This is the AMT / Ertl X/YB-35, a very large kit when built, but a unique subject. This kit takes some work, think of it as a limited run effort and you will be well prepared. I opened up the wing leading edge inlets and the wing slots at the tips. I also detailed the interior and wheel wells. The starboard drag rudder was scratchbuilt so it could be displayed in the opened position. All the gun stations were armed with Quickboost barrels. The finish is Alclad, six different shades in total. A build thread is posted to this blog for anyone wanting to see details of the construction process.
Construction posts here:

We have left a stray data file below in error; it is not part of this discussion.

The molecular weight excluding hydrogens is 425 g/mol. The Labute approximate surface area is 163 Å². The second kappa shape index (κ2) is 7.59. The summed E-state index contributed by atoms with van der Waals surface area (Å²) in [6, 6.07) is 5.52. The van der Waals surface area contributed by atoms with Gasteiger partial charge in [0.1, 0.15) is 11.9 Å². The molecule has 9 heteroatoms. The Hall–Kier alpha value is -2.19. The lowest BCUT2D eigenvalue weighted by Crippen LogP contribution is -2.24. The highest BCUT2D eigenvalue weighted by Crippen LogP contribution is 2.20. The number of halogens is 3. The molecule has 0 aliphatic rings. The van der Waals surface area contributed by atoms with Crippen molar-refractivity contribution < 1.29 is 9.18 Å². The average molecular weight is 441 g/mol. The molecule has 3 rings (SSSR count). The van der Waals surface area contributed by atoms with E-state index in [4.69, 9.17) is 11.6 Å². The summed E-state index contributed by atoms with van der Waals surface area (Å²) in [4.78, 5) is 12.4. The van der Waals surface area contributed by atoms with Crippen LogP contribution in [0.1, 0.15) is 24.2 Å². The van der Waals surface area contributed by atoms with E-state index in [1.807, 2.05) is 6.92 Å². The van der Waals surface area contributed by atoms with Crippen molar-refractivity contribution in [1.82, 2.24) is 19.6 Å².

I forgot to mention something last week, so let me fix that first just in case somebody reading this builds one of these someday – I added more weight to the nose before I sealed up the fuselage. No danger of this one being a tail sitter because of the design having no tail, but after taping the major components together and balancing it on my fingers, I wasn’t completely convinced the nosewheel would stay down either. I ended up adding a little less than 1.5 ounces more, bringing the total to just under three ounces. Okay, the sanding is done (whew!) and the panels have been rescribed. All the sub-assemblies are fully prepped. Notice that the engine shaft fairings are labeled on the card, they are all slightly different and I am trying not to mix them up. Here is a closer shot of the nose area. The fit of the bubble-type canopies looks good, but those built into the main body are just a mess. You basically pick a side to mate up, and then try to feather in the rest. You can get an idea how bad this is by looking at the amount of putty around the clear parts. The underside is worse – there is a pretty good sized gap to fill there. Here’s the “Batterang”. Really, who primes with black? Anyway, the first coat of primer is on, a whole ounce! There are some filling touch-ups, thankfully minor. Here is a shot of one of the main gear legs. The center section is substantial, but if you look closely it is independent from the cross bracing above it. What actually supports the weight is the much smaller bracing extending to the corners. When I test-fitted this part there was a lot of play fore-and-aft. Given the soft plastic I was certain I would manage to knock this off and it was sure to be a messy repair. I drilled through the cross brace into the main leg, and superglued in a thick piece of copper rod. Much more solid! I wanted to arm the turrets, as I find this more visually interesting. For this I used the Quickboost gun set QB72055, designed for the B-25J Mitchell. Quickboost packages their detail sets for specific kits, but look a bit and get what you really need – in this case I needed .50 cal gun barrels. You get 15 .50cal barrels with the B-25J set, far fewer of the same barrels with their other choices. Likewise, if you want a very nice R-1830 Cyclone buy one of their “B-17 Engines” sets. Four engines for the price of one! I wanted to keep the spinners shiny, but the prop blades dull. With six different shades of Alclad, I’d had enough of masking tape to last for awhile. Here’s a quick trick – a mask made from a slotted piece of card. Slide it over the base of the prop and spray, move it to the next.